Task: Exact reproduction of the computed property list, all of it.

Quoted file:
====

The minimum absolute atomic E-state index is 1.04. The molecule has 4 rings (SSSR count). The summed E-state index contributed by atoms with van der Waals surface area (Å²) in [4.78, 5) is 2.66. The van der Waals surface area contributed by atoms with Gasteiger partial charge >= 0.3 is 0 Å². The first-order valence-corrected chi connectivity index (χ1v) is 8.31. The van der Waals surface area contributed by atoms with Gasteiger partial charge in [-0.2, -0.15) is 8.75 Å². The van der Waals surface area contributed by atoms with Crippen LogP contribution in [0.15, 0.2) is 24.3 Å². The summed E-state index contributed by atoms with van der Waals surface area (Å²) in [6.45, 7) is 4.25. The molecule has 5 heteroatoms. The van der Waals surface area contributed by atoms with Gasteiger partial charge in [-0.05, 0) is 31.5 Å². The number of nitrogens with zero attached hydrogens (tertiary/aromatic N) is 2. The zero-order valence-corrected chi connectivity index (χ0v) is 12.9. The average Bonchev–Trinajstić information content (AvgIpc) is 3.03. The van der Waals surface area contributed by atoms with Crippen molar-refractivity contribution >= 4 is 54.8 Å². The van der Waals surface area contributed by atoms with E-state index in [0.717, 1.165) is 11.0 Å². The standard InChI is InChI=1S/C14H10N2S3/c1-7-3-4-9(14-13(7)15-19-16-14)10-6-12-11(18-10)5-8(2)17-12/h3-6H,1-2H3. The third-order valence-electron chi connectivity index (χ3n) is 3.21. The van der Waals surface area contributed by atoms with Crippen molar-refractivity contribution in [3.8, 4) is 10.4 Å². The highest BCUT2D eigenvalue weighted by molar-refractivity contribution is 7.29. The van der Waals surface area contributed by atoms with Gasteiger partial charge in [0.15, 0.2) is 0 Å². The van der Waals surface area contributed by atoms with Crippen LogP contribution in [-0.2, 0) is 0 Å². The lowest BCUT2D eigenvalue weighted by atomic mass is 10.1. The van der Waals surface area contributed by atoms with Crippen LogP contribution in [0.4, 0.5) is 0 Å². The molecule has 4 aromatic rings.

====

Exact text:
The minimum absolute atomic E-state index is 1.04. The molecule has 4 rings (SSSR count). The summed E-state index contributed by atoms with van der Waals surface area (Å²) in [4.78, 5) is 2.66. The van der Waals surface area contributed by atoms with Gasteiger partial charge >= 0.3 is 0 Å². The first-order valence-corrected chi connectivity index (χ1v) is 8.31. The van der Waals surface area contributed by atoms with Gasteiger partial charge in [-0.2, -0.15) is 8.75 Å². The van der Waals surface area contributed by atoms with Crippen LogP contribution in [0.15, 0.2) is 24.3 Å². The summed E-state index contributed by atoms with van der Waals surface area (Å²) in [6.45, 7) is 4.25. The molecule has 5 heteroatoms. The van der Waals surface area contributed by atoms with Gasteiger partial charge in [-0.05, 0) is 31.5 Å². The number of nitrogens with zero attached hydrogens (tertiary/aromatic N) is 2. The zero-order valence-corrected chi connectivity index (χ0v) is 12.9. The average Bonchev–Trinajstić information content (AvgIpc) is 3.03. The van der Waals surface area contributed by atoms with Crippen molar-refractivity contribution >= 4 is 54.8 Å². The van der Waals surface area contributed by atoms with E-state index in [0.717, 1.165) is 11.0 Å². The standard InChI is InChI=1S/C14H10N2S3/c1-7-3-4-9(14-13(7)15-19-16-14)10-6-12-11(18-10)5-8(2)17-12/h3-6H,1-2H3. The third-order valence-electron chi connectivity index (χ3n) is 3.21. The van der Waals surface area contributed by atoms with Crippen molar-refractivity contribution in [3.8, 4) is 10.4 Å². The highest BCUT2D eigenvalue weighted by molar-refractivity contribution is 7.29. The van der Waals surface area contributed by atoms with Gasteiger partial charge in [0.15, 0.2) is 0 Å². The van der Waals surface area contributed by atoms with Crippen LogP contribution in [-0.2, 0) is 0 Å². The lowest BCUT2D eigenvalue weighted by atomic mass is 10.1. The van der Waals surface area contributed by atoms with Crippen LogP contribution in [0.4, 0.5) is 0 Å². The molecule has 4 aromatic rings.